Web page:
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The Globe celebrates 150 years of local news

A timeline showing the history of the Globe, from the fire that destroyed precious archives in 1921 to its most recent move this year.

Small Boys, Big Fish
Small Boys, Big Fish
Globe photo
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Aug. 31, 1872: Western Advance, established by National Colony Co., of Toledo, Ohio, prints first edition. A.P. Miller is the editor.

A timeline that celebrates big moments in our town's history.

1882: Western Advance becomes Worthington Advance, a weekly newspaper.

1894: Name changed to Worthington Herald (weekly)

1908: Name changed to Worthington Advance-Herald (weekly)

1912: Name changed to The Worthington Republican (weekly)

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1913: Name changed to The Worthington Progressive (weekly)

Feb. 6, 1921: Fire destroyed the newspaper office, a photo studio and the rear of the State Bank of Worthington at the corner of Third Avenue and 10th Street. The fire destroyed valuable early day photographs and newspaper files.

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1925: Name changed to The Worthington Globe (weekly)

1927-1929: Name changed to The Nobles County Times (weekly, and later a daily)

1929: Name changed back to The Worthington Globe (weekly). Purchased by V.M. Vance

1930: Name changed to The Worthington Globe and the Nobles County Times (weekly)

1937-1939: Name changed to The Nobles County Daily Times (daily)

1940: Name changed to Worthington Daily Globe (daily p.m. publication)

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1956: New Worthington Daily Globe building constructed at 300 11th St.

1963: Bob and Jim Vance buy the paper from their dad, V.M. Vance.

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1975: Bob Vance sells his interest in the paper.

1976: Owen Van Essen and Paul Gruchow become stockholders in the paper, still owned by Jim Vance.

June 1, 1985: The Daily Globe goes from a p.m. newspaper to an a.m. newspaper.

Dec. 27, 1985: The Daily Globe is purchased by Midwest Newspapers Inc., of Ames, Iowa. It was owned by Gary Gerlach and Michael Gartner, a former top executive with the Des Moines Register.

March 13, 1987: The Daily Globe is purchased by Thomson Newspapers, Toronto, Ontario, Canada.

Sept. 1, 1995: The Daily Globe is purchased by Forum Communications Co., Fargo, North Dakota.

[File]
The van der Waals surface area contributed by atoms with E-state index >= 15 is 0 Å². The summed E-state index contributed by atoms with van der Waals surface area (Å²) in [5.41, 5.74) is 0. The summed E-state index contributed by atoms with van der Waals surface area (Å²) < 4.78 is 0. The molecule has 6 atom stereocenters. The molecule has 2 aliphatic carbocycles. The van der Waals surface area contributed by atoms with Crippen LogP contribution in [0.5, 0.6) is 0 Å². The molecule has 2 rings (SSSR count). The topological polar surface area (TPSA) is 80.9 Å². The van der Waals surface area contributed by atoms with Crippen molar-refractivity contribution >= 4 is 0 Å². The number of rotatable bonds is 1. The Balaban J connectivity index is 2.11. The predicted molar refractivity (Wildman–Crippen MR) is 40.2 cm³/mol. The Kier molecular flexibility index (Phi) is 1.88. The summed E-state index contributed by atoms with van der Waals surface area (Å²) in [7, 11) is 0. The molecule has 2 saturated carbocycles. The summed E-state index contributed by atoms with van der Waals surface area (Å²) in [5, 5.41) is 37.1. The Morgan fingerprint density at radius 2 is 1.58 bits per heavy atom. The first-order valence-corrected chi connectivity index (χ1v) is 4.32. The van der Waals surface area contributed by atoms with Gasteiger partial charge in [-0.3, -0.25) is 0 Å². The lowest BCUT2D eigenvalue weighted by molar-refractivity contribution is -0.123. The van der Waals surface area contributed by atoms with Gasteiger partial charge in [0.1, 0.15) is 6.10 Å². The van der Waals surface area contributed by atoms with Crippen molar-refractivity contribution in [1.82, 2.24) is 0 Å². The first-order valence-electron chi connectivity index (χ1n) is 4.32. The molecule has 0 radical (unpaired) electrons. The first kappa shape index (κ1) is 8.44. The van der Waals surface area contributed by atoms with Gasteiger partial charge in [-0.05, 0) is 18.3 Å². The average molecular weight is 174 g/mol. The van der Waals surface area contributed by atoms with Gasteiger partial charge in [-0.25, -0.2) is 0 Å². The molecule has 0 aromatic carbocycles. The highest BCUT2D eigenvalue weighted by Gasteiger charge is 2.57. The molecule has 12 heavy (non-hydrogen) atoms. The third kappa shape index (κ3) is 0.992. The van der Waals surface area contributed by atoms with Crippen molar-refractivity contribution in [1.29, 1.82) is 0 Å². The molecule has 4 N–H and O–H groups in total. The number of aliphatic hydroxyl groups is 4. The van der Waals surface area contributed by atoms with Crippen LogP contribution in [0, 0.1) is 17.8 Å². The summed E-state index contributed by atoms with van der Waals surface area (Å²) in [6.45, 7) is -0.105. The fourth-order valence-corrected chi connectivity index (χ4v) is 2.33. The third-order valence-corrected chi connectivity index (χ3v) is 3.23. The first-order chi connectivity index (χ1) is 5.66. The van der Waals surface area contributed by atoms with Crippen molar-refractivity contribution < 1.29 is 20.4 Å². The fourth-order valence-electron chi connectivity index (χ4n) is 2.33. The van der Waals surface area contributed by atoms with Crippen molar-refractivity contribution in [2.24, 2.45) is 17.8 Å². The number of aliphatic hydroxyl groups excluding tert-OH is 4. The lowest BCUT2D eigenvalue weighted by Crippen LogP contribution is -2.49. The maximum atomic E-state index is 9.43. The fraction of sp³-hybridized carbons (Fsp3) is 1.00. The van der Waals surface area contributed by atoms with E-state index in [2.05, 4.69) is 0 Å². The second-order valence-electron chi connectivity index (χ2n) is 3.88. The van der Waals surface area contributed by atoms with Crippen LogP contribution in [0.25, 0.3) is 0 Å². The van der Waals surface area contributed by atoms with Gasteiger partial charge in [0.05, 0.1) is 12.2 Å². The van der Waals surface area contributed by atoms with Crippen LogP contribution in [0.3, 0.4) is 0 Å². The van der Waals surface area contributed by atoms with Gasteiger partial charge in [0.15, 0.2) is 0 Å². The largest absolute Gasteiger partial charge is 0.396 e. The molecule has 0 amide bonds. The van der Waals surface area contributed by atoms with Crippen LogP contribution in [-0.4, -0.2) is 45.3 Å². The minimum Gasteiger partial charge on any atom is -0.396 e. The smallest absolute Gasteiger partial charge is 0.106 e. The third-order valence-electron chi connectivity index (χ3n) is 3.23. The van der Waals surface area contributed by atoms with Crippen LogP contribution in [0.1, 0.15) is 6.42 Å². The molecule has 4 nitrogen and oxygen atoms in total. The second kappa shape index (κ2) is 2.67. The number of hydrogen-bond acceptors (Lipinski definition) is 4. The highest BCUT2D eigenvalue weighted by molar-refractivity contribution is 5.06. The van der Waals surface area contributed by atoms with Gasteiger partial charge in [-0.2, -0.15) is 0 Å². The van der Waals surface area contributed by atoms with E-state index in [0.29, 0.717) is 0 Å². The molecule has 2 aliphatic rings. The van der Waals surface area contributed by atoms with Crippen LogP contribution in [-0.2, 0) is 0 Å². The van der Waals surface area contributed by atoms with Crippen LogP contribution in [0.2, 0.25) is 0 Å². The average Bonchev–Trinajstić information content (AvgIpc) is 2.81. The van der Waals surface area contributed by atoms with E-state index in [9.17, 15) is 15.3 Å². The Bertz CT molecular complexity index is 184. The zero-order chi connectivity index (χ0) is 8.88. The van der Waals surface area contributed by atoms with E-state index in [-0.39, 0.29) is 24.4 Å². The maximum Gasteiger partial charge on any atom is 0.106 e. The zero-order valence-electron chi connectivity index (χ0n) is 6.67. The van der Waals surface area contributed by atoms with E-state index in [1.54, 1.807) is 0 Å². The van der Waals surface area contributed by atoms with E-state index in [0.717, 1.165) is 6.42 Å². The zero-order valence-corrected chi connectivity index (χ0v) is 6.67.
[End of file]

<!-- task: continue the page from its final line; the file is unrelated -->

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August 1999: A new production facility is constructed adjacent to the Daily Globe building to house the new press, newsprint storage, mailroom and camera plate room.

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The only known flyer from the doomed show in Minnesota became the most expensive concert poster sold at auction. Buddy Holly and several other musicians died on their way to the show in 1959.
Fourteen people, including prominent CEOs and politicians, died on Oct. 30, 1941, when a Northwest Airlines plane crashed just outside Moorhead, Minnesota.
Peter Schjeldahl was born in North Dakota and grew up in Minnesota. He found his voice in poetry and turned it to the visual arts, becoming a noted art critic. He also returned home and supported the installation of a controversial statue.

Jan. 16, 2017: The Daily Globe moves its onsite printing operations to a new, state-of-the-art Forum Communications printing facility in Sioux Falls, South Dakota.

May 31, 2017: The Daily Globe ends its six-day newsprint publication, announcing it will now publish a twice-weekly newspaper on Wednesdays and Saturdays.

June 3, 2017: The Daily Globe becomes The Globe.

May 20, 2020: The Globe reduces its printed newspaper to one day per week, on Wednesdays, as a direct result of the COVID-19 pandemic. Saturday’s edition becomes an e-paper.

April 28, 2022: The Globe building at 300 11th St. is sold, and staff work remotely until their new location is ready.

July 1, 2022: Globe staff begin moving into their new office at 416 10th St., in downtown Worthington.

July 5, 2022: The Globe opens to the public in its new office.

Aug. 31, 2022: The Globe celebrates its 150th anniversary.

Related Topics: WORTHINGTONHISTORYBUSINESS
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